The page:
June 6, 2014

From the Editor Emeritus / John F. Fink

Old Testament: The Israelites conquer Canaan

John F. Fink(Twenty-second in a series of columns)

The miraculous conquest of the country of Canaan by the Israelites is told in Chapters 6-12 of the Book of Joshua. When the conquest was finished, Chapter 12 lists 31 kings who were defeated and whose lands were supposedly apportioned to the tribes of Israel.

The conquest began with Jericho. Here God had the people march around the city for six days, with seven priests blowing rams’ horns. The Ark of the Covenant, signifying God’s presence, was carried in the procession. On the seventh day, they marched around the city seven times. Then, when the priests blew their horns, the people shouted and the walls collapsed. The people stormed the city and slaughtered all living creatures, except for the harlot Rahab, who had saved the Israelites’ spies, and her family.

I have led a number of pilgrimages to the Holy Land. When we visit the modern day Jericho, the people invariably are disappointed to learn that there is no archaeological evidence of any walls that might have collapsed. Rather, archaeologists tell us that Jericho was in ruins at the time of Joshua.

After the defeat of Jericho, the Book of Joshua says that the Israelites tried to defeat the city of Ai, but could not do so at first because one of the Israelite soldiers, named Achan, had taken some of the loot from Jericho, which was forbidden. Once this was discovered, Achan was stoned to death. Then Chapter 8 tells about the defeat of Ai and the slaughter of its people.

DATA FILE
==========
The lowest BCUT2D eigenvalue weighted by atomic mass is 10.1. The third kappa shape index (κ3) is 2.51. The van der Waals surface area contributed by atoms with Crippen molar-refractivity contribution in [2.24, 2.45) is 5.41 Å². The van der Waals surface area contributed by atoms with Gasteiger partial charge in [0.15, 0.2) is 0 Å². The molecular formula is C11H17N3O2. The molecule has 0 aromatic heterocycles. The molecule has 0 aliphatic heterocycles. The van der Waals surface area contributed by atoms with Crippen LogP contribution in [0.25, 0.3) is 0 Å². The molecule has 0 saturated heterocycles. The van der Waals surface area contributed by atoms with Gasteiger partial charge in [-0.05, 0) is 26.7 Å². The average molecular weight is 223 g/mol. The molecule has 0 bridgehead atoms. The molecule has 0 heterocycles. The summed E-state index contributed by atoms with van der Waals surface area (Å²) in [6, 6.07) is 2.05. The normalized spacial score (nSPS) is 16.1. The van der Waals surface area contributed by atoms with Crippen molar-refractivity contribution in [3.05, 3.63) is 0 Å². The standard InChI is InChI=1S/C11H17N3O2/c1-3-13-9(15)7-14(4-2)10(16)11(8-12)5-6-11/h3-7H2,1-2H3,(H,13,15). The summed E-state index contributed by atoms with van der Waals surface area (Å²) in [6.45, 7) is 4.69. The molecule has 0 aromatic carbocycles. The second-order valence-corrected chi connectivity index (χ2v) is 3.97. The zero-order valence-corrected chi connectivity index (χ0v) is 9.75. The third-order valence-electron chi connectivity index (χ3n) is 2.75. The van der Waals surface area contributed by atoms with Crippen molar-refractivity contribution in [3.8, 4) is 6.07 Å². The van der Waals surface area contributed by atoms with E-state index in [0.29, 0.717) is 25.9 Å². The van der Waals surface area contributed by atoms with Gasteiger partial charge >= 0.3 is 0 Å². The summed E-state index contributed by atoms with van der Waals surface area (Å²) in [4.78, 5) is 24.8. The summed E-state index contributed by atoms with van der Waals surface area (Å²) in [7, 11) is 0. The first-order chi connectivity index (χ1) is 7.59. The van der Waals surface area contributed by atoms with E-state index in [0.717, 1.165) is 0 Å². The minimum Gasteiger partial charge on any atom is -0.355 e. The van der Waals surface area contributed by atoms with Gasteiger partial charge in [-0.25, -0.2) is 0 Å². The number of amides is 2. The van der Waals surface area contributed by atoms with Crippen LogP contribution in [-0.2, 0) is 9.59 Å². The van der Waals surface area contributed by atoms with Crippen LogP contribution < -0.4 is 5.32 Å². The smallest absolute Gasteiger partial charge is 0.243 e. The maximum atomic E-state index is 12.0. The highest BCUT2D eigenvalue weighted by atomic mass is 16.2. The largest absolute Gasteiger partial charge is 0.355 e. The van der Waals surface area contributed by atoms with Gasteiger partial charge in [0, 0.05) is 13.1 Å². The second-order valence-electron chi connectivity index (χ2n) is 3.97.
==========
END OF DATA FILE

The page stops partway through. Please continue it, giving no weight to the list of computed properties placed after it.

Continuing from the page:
By this time, according to the book, the Hittites, Amorites, Canaanites, Perizzites, Hivites and Jebusites decided it was time to form an alliance against Israel. The Gibeonites, though, deceived Joshua by going to him dressed in shabby clothing and claiming to be from a far-off land. Joshua agreed to spare them and made an alliance with them. When their deception was discovered, Joshua kept his agreement but made the Gibeonites vassals.

Then Adonizedek, king of Jerusalem, and four other kings, learning that the Gibeonites had made peace with Israel, attacked Gibeon. Joshua came to the Gibeonites’ rescue and slaughtered many of the enemy. God himself hurled great stones from the sky, and “more died from these hailstones than the Israelites slew with the sword” (Jos 10:11). The five kings hid in a cave, but they were discovered and Joshua killed them.

The Israelites conquered southern Canaan, and then moved up to northern Canaan. Each time, God delivered the tribes into Joshua’s hands and each time he killed their kings. “Thus Joshua captured the whole country, just as the Lord had foretold to Moses” (Jos 11:23).

Chapters 13 through 22 describe the distribution of the land among the Israelite tribes. Chapters 23 and 24 report that, many years later, Joshua gathered all the tribes together at Shechem, where he lived. He recounted all that God had done for them—from the time of Abraham up to that day—and he urged the people to renew their covenant with the Lord, which they did. He then died at age 110. †

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